La Rive Breton photo gallery
Even though the food and drinks were great, I have one other gripe (besides the focaccia crust): the prices. La Rive Breton is charging downtown D.C. prices for a restaurant in small-town Southern Maryland. The cost of living between the two locations are significantly different. Using data from City-Data.com, the average U.S. city is scored at 100, while in March, 2016 D.C.‘s score was 125.3 and Leonardtown’s was 85.8. In other words, an item costing $1.00 in the average city, will cost about $1.25 in D.C. and about $0.86 in Leonardtown. That means prices in Leonardtown should, on average, be about 65.5% of those in D.C.
In my research on LRB, I found mention that Chef Wilson has cooked at such places as 2941 in Falls Church, VA and Montmartre, on Capitol Hill in D.C. Here’s a quick comparison of some dishes and prices between LRB (as if based on cost of living vs. actual) and Montmartre, using menus both restaurants have currently posted online:
French Onion Soup
$10 at Montmartre; estimated cost-of-living LRB price about $7.00, but actually $9.00.
$9 at Montmartre; estimated cost-of-living LRB price about $6.00, but actually $12.
$12 at Montmartre; estimated cost-of-living LRB price about $8.50, but actually $12.
Seared Hanger Steak (Montmartre)/Teres Major Steak (LRB)
$25 at Montmartre; estimated cost-of-living LRB price about $17.00, but actually $26.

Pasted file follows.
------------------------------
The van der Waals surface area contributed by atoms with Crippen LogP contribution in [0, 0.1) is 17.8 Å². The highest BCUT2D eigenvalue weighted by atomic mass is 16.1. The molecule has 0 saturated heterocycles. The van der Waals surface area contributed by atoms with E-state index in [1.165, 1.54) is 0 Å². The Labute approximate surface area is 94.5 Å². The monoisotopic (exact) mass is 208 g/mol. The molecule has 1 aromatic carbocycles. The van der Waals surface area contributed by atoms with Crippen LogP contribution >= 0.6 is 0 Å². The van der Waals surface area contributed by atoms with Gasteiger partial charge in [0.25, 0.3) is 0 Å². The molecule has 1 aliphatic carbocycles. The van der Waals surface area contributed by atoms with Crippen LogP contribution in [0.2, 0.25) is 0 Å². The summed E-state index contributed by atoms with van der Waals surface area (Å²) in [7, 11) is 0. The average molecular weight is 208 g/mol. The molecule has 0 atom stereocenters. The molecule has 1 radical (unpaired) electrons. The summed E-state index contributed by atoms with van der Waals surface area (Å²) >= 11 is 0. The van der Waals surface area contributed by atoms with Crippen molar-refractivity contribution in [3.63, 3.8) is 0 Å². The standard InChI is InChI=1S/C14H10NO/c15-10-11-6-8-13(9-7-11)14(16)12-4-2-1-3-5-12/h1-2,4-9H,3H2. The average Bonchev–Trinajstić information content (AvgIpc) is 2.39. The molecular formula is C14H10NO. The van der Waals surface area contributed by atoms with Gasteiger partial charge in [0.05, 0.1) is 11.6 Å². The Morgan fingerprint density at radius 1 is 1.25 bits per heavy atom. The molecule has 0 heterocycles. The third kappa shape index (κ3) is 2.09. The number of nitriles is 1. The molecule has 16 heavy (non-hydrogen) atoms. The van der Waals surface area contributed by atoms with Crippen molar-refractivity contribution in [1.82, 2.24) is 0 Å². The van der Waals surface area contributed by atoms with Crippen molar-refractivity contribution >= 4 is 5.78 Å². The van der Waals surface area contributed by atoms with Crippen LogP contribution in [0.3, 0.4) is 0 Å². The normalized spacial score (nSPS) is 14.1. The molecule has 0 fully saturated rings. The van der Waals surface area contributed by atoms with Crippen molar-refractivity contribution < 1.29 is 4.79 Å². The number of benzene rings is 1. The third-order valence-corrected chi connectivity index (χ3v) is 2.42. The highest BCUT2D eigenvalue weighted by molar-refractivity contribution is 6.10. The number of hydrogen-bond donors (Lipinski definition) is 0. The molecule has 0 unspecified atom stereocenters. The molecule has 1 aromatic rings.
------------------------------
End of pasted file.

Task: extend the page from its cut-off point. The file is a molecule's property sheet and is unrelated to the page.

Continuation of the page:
I will be the first to admit that this is not a 100% apples-to-apples comparison. Are the portions, ingredients, service, and experience the same? No, they are two different restaurants in two different locations. But I would think generally speaking, at least the costs of space rental and staffing should be less in St. Mary’s County, Maryland, than in downtown Washington, D.C.
What can be the explanation? Perhaps it’s LRB’s goal to become a destination experience, like the the Inn at Little Washington, in Washington, Virginia. There, customers are will go out of their way, and pay more, for the experience. Maybe start-up costs at LRB are high, or maybe the owners are looking to make a higher than typical profit. Perhaps it’s more expensive to obtain high-quality ingredients in Southern Maryland. That said, it’s odd that the prices in Leonardtown aren’t at least somewhat less than those in D.C.
It’s 15.7 miles from my home to Montmartre restaurant — about a 30 minute drive north. From home to La Rive Breton is 36.4 miles — about a 50 minute drive south. Next time I want good French-European food, which way shall I go? I will probably check the menu prices before hopping in the car. But the memory of such a great meal in Leonardtown will weigh heavily in the decision. ♦